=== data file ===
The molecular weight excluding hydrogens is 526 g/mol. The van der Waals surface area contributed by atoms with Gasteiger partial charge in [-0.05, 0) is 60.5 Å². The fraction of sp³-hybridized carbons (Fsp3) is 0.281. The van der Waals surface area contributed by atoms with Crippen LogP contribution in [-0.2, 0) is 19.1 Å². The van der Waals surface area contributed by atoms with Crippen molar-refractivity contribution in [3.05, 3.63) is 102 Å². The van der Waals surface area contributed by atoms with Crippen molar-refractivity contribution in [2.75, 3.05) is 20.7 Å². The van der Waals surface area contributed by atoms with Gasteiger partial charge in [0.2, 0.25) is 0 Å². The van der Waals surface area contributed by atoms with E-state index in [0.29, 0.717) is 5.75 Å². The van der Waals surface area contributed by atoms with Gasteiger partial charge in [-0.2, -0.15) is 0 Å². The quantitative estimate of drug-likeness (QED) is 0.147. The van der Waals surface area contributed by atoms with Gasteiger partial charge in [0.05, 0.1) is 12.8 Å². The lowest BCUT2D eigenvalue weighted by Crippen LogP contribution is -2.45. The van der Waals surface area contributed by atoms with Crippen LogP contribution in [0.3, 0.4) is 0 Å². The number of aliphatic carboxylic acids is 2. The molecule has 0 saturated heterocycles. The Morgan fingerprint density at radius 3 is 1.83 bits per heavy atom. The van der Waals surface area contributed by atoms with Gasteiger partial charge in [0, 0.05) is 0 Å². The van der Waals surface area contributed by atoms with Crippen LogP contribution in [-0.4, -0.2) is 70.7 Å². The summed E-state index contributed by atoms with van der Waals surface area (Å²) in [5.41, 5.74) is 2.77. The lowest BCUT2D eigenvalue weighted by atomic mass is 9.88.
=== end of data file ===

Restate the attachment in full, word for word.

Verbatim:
The molecular weight excluding hydrogens is 526 g/mol. The van der Waals surface area contributed by atoms with Gasteiger partial charge in [-0.05, 0) is 60.5 Å². The fraction of sp³-hybridized carbons (Fsp3) is 0.281. The van der Waals surface area contributed by atoms with Crippen LogP contribution in [-0.2, 0) is 19.1 Å². The van der Waals surface area contributed by atoms with Crippen molar-refractivity contribution in [3.05, 3.63) is 102 Å². The van der Waals surface area contributed by atoms with Crippen molar-refractivity contribution in [2.75, 3.05) is 20.7 Å². The van der Waals surface area contributed by atoms with Gasteiger partial charge in [0.2, 0.25) is 0 Å². The van der Waals surface area contributed by atoms with E-state index in [0.29, 0.717) is 5.75 Å². The van der Waals surface area contributed by atoms with Gasteiger partial charge in [-0.2, -0.15) is 0 Å². The quantitative estimate of drug-likeness (QED) is 0.147. The van der Waals surface area contributed by atoms with Gasteiger partial charge in [0.05, 0.1) is 12.8 Å². The lowest BCUT2D eigenvalue weighted by Crippen LogP contribution is -2.45. The van der Waals surface area contributed by atoms with Crippen LogP contribution in [0.3, 0.4) is 0 Å². The number of aliphatic carboxylic acids is 2. The molecule has 0 saturated heterocycles. The Morgan fingerprint density at radius 3 is 1.83 bits per heavy atom. The van der Waals surface area contributed by atoms with Gasteiger partial charge in [0, 0.05) is 0 Å². The van der Waals surface area contributed by atoms with Crippen LogP contribution in [-0.4, -0.2) is 70.7 Å². The summed E-state index contributed by atoms with van der Waals surface area (Å²) in [5.41, 5.74) is 2.77. The lowest BCUT2D eigenvalue weighted by atomic mass is 9.88.